Researchers from Ecole Polytechnique Federale de Lausanne (EPFL) have for the first time located the cells that help reprogram long-lasting memories of trauma towards safety.
The study shows at the cellular level how therapy can treat such long-term memories of trauma.
Researchers have long been debating whether reduced fear results when the original memory of fear is suppressed by a new memory of safety or whether the original fear is rewritten towards safety.
Although the current findings don’t exclude suppression, they demonstrate for the first time the importance of rewriting in treating traumatic memories.
As reported in the journal Science, the researchers found that a reduction in long-lasting trauma (remote fear) is connected to the activity of the same group of neurons that are involved in storing the memories in the first place.
Working with mice, professor Johannes Gräff and colleagues located the neurons in an area of the hippocampus called the dentate gyrus, which is involved in the encoding, recall and reduction of fear.
The mice were genetically engineered to carry a “reporter” gene that emits a measurable signal following neuronal activity and were subjected to a fear-training exercise that produces long-term traumatic memories.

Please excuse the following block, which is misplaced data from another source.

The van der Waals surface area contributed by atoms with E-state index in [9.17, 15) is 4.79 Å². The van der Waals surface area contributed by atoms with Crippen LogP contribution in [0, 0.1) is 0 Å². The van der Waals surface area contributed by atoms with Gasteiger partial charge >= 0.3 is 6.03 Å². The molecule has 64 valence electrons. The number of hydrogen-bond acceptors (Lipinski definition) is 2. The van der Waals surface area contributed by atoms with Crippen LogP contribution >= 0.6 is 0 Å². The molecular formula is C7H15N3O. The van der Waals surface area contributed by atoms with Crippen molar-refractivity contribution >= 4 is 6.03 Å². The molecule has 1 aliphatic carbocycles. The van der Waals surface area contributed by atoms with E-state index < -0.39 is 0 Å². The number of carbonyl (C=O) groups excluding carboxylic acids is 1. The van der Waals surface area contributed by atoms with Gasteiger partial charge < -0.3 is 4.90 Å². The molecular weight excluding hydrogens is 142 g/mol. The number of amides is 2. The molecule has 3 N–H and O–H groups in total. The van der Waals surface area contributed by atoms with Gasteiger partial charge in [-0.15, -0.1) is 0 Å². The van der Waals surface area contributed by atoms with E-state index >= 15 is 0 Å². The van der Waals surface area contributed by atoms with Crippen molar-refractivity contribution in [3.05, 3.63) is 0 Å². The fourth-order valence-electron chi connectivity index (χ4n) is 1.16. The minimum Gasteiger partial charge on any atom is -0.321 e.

The team first identified the group of neurons in the dentate gyrus that are involved in storing the traumatic memories. Next, the mice were subjected to fear reduction training, which is similar to the exposure-based therapy used to treat humans.
When the researchers next looked at the animals’ brains, they found that some of the neurons active when recalling the memories were still active once the animals were no longer demonstrating fear. Importantly, the less fear the mice showed, the more cells were reactivated. This suggested that the same neurons involved in storing the memories are also involved in attenuating them.
The team then reduced the excitability of the recall neurons during the fear reduction training and found that the mice had less fear reduction than control mice. However, no such effect was observed when they increased the excitability of other neurons present in the dentate gyrus, suggesting that it is the recall neurons that are essential for fear reduction.
Furthermore, when the researchers increased the excitability of the recall neurons during therapy, the mice showed improved fear reduction.
Gräff and colleagues therefore conclude that the reduction of remote fear is dependent on the continued activity of the recall neurons they located in the dentate gyrus.